Opinion: The Navy Has Long History of Anti-Piracy Operations

October 15, 2013 11:12 AM - Updated: October 15, 2013 2:00 PM
Lt. Stephen Decatur with the crew of USS Enterprise on Dec 23, 1803, in a painting by Dennis Malone Carter.
Lt. Stephen Decatur with the crew of USS Enterprise on Dec 23, 1803, in a painting by Dennis Malone Carter.

In the early years of this nation, President Thomas Jefferson found himself involved in one of the first conflicts overseas in the First Barbary War.

Jefferson, one of the first true isolationists, was reluctant to deploy forces in foreign engagements. However, faced with the demanding security of our merchant fleet and the growing concerns regarding our fragile economy, Jefferson had no choice but to protect the free flow of commerce and deploy the Navy.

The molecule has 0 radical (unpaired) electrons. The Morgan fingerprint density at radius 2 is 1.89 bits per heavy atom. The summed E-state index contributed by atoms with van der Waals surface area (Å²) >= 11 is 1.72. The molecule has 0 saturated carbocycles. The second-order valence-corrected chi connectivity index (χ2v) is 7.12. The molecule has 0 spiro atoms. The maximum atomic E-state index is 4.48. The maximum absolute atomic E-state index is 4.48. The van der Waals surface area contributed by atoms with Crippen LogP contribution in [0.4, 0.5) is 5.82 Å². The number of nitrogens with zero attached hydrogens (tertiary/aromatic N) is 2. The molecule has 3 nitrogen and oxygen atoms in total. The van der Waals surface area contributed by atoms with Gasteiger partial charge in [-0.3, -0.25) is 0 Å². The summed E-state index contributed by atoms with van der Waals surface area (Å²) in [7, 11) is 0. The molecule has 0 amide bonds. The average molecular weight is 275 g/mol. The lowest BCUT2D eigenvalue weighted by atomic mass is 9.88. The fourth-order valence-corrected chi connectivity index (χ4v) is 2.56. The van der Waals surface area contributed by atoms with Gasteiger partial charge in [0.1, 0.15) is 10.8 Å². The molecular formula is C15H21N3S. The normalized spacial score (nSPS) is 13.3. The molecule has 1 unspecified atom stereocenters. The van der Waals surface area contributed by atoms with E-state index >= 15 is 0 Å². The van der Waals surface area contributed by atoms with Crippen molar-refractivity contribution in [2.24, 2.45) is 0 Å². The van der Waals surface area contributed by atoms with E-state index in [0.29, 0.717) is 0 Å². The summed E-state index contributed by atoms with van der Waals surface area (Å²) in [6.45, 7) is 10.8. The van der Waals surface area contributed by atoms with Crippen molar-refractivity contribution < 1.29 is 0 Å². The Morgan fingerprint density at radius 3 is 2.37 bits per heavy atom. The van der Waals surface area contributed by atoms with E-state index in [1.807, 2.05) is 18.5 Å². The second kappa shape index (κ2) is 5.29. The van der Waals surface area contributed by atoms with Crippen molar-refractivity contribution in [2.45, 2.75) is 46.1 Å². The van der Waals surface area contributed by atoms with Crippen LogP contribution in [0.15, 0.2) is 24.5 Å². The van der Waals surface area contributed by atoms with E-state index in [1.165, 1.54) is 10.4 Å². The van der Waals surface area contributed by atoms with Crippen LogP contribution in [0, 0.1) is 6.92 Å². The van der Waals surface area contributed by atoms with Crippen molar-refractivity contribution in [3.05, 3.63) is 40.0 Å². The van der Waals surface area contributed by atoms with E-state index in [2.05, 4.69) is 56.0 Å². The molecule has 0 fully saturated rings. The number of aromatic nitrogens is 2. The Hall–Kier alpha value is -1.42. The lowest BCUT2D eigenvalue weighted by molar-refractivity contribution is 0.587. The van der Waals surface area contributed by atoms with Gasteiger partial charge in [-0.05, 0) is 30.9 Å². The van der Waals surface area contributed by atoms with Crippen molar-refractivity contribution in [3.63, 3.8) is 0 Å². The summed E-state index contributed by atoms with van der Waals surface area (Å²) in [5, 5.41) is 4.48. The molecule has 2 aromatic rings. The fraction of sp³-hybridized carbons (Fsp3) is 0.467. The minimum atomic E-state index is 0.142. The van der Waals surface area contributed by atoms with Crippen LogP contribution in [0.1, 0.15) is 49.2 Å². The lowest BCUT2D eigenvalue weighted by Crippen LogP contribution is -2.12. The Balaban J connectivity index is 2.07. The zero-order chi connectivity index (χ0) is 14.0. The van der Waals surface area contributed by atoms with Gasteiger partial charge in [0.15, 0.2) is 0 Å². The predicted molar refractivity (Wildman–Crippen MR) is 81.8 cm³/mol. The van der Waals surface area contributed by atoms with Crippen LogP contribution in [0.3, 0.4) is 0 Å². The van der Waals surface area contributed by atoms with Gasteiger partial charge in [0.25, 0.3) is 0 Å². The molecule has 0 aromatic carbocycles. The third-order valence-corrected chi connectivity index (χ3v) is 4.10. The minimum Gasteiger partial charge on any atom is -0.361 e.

With several newly commissioned frigates, the Navy would take station in the Mediterranean, off what is known today as Libya, in direct response to the piracy. The buccaneers of the Barbary States were not only seizing our merchant ships, but holding the crews hostage for enormous ransom and forcing them into slavery.

In the fall of 1803, one of the first operations in the Mediterranean was the blockade of the Port of Tripoli. During the operation, the U.S. Navy faced one of its most embarrassing moments in our nation’s early history. Capt. William Bainbridge, commanding the USS Philadelphia, ran the ship aground as it patrolled the channel leading to the port. After several attempts to free the ship, Bainbridge and his crew were captured.